Tag Archives: driving

Licensed to Drive

Source: Wikimedia.org

Source: Wikimedia.org

A gum tree is a poor landmark. Especially if you are in parts unknown in a suburb of Western Australia (WA). Definitely so, if you are doing a driving test. “Needs more directions,” scrawled my lanky Aussie examiner on his form after I stopped in front of the wrong house in the “Leaving Something Behind” part of the test. Certain I’d failed, I proceeded to compound my crimes by hitting the kerb while turning into a car park. It’s the 31st of December – what a way to end the year.

“I know you passed,” said my husband, el geólogo, when I returned to the Cannington Driver and Vehicle Services centre. I’d lasted the full thirty-five minutes while all the other candidates had long since returned. Yes, dear reader, I am now married. I was so thrilled and relieved that I promptly turned into a waterspout. Not for being married, of course, but for having passed what is described as the most stringent driving exam in Australia. Umm, the crying jag could have something to do with raging pregnancy hormones. We won’t go into that. I have no wish to be a mommy blogger, although both “mommy” and “blogger” I soon hope to be.

So why do a driving test? As a temporary resident, I drove with my overseas licence. This is a slightly battered little paperback book, encased in a cover kindly provided by the Good Luck Driving School – Mumbai’s solution to driving lessons. The Driver Services official, a slim and horribly efficient looking young man of Asian descent paged through this – somewhat grimly, I thought. Upon reaching the page with an inky stamp from the Mumbai Road Transport Office and the squiggly signature of An Important Police Person in the Mumbai Police, he shook his head wryly.

The other lane: a road sign in Mumbai

The other lane: a road sign in Mumbai

“I have never seen a driver’s licence like this,” said he.

“It’s the only licence I have.” I replied, somewhat touchily. “It’s ten years old.” Surely, the very shabbiness of the licence proclaimed its genuineness?

Now, as a permanent resident, I need to and will drive with a WA driver’s licence. This beautiful blue laminated card, a key to many doors, will arrive in the mail in a few weeks. It will have a photo of me, quite likely looking teary-eyed, dishevelled, and perhaps with only one earring. I discovered the other clinging to my dress after we left the centre. It is after all one of the unwritten laws of the universe – thou shalt always look your worst in an official photograph.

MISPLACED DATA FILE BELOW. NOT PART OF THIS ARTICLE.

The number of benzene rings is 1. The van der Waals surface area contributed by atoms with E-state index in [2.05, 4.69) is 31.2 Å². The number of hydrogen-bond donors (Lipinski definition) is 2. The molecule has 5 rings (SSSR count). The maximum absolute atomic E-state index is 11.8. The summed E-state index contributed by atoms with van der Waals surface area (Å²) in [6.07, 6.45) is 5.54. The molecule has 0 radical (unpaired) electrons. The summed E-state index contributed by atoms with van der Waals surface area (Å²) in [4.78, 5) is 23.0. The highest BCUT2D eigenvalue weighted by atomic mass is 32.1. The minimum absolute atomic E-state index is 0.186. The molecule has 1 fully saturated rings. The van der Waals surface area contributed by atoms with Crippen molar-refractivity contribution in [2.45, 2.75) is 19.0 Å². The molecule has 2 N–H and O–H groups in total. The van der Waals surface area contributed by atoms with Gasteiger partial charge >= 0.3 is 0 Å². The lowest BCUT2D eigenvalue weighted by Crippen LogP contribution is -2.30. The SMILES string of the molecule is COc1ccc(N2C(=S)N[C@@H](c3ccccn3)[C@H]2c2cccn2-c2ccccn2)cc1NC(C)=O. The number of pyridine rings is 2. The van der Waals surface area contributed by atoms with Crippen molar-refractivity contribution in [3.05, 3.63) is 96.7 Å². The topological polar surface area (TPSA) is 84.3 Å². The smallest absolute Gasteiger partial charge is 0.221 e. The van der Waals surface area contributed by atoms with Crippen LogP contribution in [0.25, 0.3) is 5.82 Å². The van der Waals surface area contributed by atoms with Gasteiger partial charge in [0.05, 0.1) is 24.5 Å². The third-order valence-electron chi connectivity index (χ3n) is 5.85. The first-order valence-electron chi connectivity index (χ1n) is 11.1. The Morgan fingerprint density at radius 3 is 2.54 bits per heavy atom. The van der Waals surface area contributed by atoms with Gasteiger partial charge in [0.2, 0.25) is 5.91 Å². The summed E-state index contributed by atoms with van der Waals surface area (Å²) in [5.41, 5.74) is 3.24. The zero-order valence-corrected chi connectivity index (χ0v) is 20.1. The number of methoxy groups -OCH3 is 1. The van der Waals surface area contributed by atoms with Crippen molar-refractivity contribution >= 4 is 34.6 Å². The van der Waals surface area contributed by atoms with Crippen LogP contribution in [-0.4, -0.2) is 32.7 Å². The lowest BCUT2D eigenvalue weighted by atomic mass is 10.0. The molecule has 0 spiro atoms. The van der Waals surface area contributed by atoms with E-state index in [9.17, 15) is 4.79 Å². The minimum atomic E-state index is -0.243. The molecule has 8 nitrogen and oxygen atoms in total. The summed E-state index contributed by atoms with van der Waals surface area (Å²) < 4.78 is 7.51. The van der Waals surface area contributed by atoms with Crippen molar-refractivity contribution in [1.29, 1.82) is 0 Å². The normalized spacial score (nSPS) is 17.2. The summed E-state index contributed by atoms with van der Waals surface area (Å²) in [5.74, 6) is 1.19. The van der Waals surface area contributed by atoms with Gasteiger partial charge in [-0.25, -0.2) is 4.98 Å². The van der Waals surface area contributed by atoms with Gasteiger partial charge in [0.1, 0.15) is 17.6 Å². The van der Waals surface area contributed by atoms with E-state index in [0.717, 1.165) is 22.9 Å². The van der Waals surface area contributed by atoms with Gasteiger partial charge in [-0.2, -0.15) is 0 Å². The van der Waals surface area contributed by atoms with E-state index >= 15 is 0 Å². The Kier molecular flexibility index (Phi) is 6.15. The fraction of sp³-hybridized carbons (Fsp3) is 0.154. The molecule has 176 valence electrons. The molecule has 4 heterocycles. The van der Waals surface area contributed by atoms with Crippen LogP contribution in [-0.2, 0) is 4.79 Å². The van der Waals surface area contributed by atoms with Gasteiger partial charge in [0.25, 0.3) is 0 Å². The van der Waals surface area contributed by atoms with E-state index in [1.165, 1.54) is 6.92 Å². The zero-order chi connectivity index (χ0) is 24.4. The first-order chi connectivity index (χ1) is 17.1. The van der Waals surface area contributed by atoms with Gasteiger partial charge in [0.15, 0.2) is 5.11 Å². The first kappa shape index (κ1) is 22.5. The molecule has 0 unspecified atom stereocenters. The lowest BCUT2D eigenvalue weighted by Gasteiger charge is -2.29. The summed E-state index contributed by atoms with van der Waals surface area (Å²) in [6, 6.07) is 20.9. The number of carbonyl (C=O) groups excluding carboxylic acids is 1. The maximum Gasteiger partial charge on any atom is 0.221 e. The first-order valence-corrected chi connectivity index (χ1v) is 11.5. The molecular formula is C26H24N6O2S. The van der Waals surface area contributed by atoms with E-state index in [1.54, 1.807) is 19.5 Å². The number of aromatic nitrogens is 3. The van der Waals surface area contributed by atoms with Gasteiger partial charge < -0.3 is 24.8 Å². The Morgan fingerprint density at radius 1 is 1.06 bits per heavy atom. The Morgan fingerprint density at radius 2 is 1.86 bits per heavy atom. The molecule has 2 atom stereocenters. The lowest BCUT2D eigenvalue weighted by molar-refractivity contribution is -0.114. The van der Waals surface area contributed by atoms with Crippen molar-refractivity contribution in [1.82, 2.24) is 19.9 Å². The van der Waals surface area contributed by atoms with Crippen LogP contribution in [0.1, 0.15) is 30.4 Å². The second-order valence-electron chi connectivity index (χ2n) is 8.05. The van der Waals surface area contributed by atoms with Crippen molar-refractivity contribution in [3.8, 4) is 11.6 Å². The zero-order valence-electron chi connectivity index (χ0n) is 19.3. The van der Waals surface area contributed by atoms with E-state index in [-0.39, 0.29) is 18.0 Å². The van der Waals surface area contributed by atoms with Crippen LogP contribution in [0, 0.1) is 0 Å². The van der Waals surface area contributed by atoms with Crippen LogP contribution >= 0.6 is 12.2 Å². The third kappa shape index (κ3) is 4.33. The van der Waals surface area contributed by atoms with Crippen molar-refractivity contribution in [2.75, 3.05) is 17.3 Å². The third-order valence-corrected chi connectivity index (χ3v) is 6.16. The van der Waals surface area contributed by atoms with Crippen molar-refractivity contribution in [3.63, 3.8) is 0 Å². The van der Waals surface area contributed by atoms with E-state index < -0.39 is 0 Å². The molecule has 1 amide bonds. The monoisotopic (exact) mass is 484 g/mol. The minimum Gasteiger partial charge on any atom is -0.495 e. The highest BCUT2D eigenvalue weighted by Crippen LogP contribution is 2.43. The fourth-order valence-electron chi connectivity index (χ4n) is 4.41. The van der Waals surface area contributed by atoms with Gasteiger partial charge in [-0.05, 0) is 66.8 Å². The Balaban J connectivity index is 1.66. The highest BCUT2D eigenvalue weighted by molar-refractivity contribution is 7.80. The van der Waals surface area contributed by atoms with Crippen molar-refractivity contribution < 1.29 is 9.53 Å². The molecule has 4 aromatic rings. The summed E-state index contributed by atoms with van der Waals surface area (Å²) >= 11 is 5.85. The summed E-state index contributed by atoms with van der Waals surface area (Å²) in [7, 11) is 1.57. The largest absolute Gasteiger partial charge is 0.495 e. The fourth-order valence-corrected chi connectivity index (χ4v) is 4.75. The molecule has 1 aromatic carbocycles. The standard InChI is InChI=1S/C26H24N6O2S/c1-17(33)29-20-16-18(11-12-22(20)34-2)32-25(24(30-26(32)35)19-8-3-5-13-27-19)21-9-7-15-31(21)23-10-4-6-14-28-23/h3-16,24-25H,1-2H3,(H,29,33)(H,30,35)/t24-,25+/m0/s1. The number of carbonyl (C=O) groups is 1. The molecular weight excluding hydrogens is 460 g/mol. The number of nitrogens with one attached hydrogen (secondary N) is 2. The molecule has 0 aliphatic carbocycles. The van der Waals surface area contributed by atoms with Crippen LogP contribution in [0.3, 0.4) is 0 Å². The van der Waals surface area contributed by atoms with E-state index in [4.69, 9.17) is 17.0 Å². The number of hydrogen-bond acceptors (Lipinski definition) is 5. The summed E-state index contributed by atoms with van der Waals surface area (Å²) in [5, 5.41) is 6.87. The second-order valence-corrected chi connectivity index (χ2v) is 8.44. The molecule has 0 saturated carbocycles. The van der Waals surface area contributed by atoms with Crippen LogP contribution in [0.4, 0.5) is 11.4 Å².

So here I am, after a series of lessons with Perth’s excellent Defensive Driving School, one minor accident, a double puncture, and much driving practice later, a proud possessor of a new licence to drive. I feel strangely liberated – this is a real ego-booster. Yet, fond as I am of my blue Ford hatchback, my sturdy driving test companion, driving is still a necessary evil rather than a pleasure. I hand the car keys to my patient husband. I may have driven us to the test, but he’s driving us back home today.

If you need to know more about the WA road rules, try the only quizzes that help drivers prepare for the theory test at: http://www.transport.wa.gov.au/licensing/road-rules-theory-test-quiz.asp

Also, read about my first adventures in Australian driving at: https://perthinent.wordpress.com/2013/07/06/keys-to-drive-again/


The Other Iron Man

There will be rain. It’s a topic of much debate for the locals sitting at the next table. At ten minutes to four, they say. Some tourists eagerly peer into the windows of a derelict building across the road, much to their amusement of the natives.  ANZAC Day seems to have bypassed Menzies – there’s not a flag in sight, and the talk turns to footy. In the meantime, my friend, el geologo, and I are busy swatting flies from a muffin with frozen blueberries.

I have returned to Menzies, town of the iron-plaque people. I never thought to see the place again and I’m noticing things I missed the first time round – the gas station covered with licence plates from all over Australia, the cut-out iron figures of the policeman with this prisoner, the patient carried on a stretcher, and the baker placing his buns in the oven.